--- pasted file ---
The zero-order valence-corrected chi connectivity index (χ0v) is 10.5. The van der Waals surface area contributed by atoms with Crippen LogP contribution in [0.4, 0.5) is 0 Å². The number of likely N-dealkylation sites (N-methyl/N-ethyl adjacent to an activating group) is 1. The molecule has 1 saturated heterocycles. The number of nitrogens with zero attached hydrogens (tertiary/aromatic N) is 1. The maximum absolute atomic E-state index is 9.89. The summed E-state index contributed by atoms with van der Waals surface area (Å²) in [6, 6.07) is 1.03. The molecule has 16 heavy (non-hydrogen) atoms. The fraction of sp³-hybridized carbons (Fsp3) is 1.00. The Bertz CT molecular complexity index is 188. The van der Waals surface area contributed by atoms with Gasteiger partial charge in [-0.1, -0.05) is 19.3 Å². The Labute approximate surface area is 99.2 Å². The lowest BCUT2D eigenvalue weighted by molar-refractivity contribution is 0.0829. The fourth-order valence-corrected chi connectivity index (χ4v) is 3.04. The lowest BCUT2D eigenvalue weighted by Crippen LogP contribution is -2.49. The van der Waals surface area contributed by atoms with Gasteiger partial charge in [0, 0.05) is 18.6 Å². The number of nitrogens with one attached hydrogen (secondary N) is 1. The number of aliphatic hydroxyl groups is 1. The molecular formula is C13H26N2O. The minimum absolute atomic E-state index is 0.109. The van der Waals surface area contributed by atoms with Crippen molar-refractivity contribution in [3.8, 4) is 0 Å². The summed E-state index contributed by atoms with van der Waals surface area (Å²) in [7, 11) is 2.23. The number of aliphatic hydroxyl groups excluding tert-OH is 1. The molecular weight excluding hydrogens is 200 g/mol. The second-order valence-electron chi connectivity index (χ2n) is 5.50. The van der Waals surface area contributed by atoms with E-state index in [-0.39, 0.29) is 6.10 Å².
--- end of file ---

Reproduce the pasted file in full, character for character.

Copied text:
The zero-order valence-corrected chi connectivity index (χ0v) is 10.5. The van der Waals surface area contributed by atoms with Crippen LogP contribution in [0.4, 0.5) is 0 Å². The number of likely N-dealkylation sites (N-methyl/N-ethyl adjacent to an activating group) is 1. The molecule has 1 saturated heterocycles. The number of nitrogens with zero attached hydrogens (tertiary/aromatic N) is 1. The maximum absolute atomic E-state index is 9.89. The summed E-state index contributed by atoms with van der Waals surface area (Å²) in [6, 6.07) is 1.03. The molecule has 16 heavy (non-hydrogen) atoms. The fraction of sp³-hybridized carbons (Fsp3) is 1.00. The Bertz CT molecular complexity index is 188. The van der Waals surface area contributed by atoms with Gasteiger partial charge in [-0.1, -0.05) is 19.3 Å². The Labute approximate surface area is 99.2 Å². The lowest BCUT2D eigenvalue weighted by molar-refractivity contribution is 0.0829. The fourth-order valence-corrected chi connectivity index (χ4v) is 3.04. The lowest BCUT2D eigenvalue weighted by Crippen LogP contribution is -2.49. The van der Waals surface area contributed by atoms with Gasteiger partial charge in [0, 0.05) is 18.6 Å². The number of nitrogens with one attached hydrogen (secondary N) is 1. The number of aliphatic hydroxyl groups is 1. The molecular formula is C13H26N2O. The minimum absolute atomic E-state index is 0.109. The van der Waals surface area contributed by atoms with Crippen molar-refractivity contribution in [3.8, 4) is 0 Å². The summed E-state index contributed by atoms with van der Waals surface area (Å²) in [7, 11) is 2.23. The number of aliphatic hydroxyl groups excluding tert-OH is 1. The molecular weight excluding hydrogens is 200 g/mol. The second-order valence-electron chi connectivity index (χ2n) is 5.50. The van der Waals surface area contributed by atoms with E-state index in [-0.39, 0.29) is 6.10 Å².